To Help Spot Cancer, Microfluidic Device That Can Separate Circulating Tumor Cells By Size
Tumor ends up spreading everywhere in the body due to the cells that they shed. These circulating tumor cells (CTCs) end up traveling throughout the body through the personrsquo;s bloodstream. Apart from causing cancers to metastasize to even the most far off places in the body, these CTCs also make up for great biomarkers for helping detect the existence of tumors in a person. These CTCs are usually detected with the help of a process call liquid biopsy, an exceptionally difficult process pertaining to the extreme rarity of CTCs which make them tough to detect.
In order to address this challenge, a microfuidic device that can separate the cells found in whole blood by their size, effectively helping to identify the presence of CTCs; has been developed. The device is a result of collaborated efforts of researchers at the University of Illinois at Chicago and the researchers from Queensland university of Technology of Australia.
The new device carries various advantages over the existing technologies for spotting CTCs. One of the glaring benefits is the inexpensiveness of the production of the new device and considering that molecular tags are not used there is no need for a lab tech to prepare samples, recuing costs even more. Additionally the new device works on the principles of inertial migration and shear- induced diffusion. This forces the cells of various sizes to move towards different locations within the liquid that moves through the microfluidic device.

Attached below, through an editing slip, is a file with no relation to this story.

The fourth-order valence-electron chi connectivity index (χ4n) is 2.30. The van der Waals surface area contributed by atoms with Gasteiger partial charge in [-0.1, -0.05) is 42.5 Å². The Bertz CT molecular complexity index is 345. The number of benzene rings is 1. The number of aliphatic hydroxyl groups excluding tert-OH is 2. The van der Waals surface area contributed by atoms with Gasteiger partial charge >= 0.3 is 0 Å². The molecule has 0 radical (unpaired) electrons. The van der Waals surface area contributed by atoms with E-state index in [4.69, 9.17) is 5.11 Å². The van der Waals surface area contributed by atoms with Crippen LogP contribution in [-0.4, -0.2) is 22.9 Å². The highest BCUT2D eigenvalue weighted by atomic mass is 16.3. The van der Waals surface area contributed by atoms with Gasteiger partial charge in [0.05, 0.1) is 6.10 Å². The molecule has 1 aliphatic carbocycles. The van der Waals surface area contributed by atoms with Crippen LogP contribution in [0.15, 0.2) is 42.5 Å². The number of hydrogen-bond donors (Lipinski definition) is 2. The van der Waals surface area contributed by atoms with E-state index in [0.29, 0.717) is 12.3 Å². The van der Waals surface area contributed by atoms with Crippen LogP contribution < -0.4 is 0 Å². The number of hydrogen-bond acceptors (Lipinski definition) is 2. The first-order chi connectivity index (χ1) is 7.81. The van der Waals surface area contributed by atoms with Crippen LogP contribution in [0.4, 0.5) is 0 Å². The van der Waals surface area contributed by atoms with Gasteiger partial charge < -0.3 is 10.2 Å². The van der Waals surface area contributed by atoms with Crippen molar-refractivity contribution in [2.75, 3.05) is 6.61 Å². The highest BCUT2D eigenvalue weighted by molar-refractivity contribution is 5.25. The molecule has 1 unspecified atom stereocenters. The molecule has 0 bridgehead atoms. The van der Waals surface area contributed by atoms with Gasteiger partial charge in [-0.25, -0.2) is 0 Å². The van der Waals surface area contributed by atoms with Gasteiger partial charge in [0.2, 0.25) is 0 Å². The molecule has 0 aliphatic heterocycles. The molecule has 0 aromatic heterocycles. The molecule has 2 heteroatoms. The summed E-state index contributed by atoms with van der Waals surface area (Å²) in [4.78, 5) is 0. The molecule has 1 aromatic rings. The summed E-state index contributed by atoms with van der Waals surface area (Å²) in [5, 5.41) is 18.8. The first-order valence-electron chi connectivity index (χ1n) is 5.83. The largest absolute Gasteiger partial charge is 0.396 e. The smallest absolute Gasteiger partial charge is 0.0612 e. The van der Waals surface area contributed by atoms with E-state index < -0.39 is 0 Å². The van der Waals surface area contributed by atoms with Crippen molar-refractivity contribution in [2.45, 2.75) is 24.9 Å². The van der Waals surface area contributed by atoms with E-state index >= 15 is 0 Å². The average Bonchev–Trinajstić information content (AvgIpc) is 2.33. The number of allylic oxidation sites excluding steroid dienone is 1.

In 5 millimeter samples of normal blood, the researchers added 10 small- cell- lung cancer cells in a laboratory experiment. As much as 93% of the cancer cells originally added by the researchers were successfully pulled out after running the blood samples through the device. Such levels of efficacy cannot be matched by the existing CTC systems.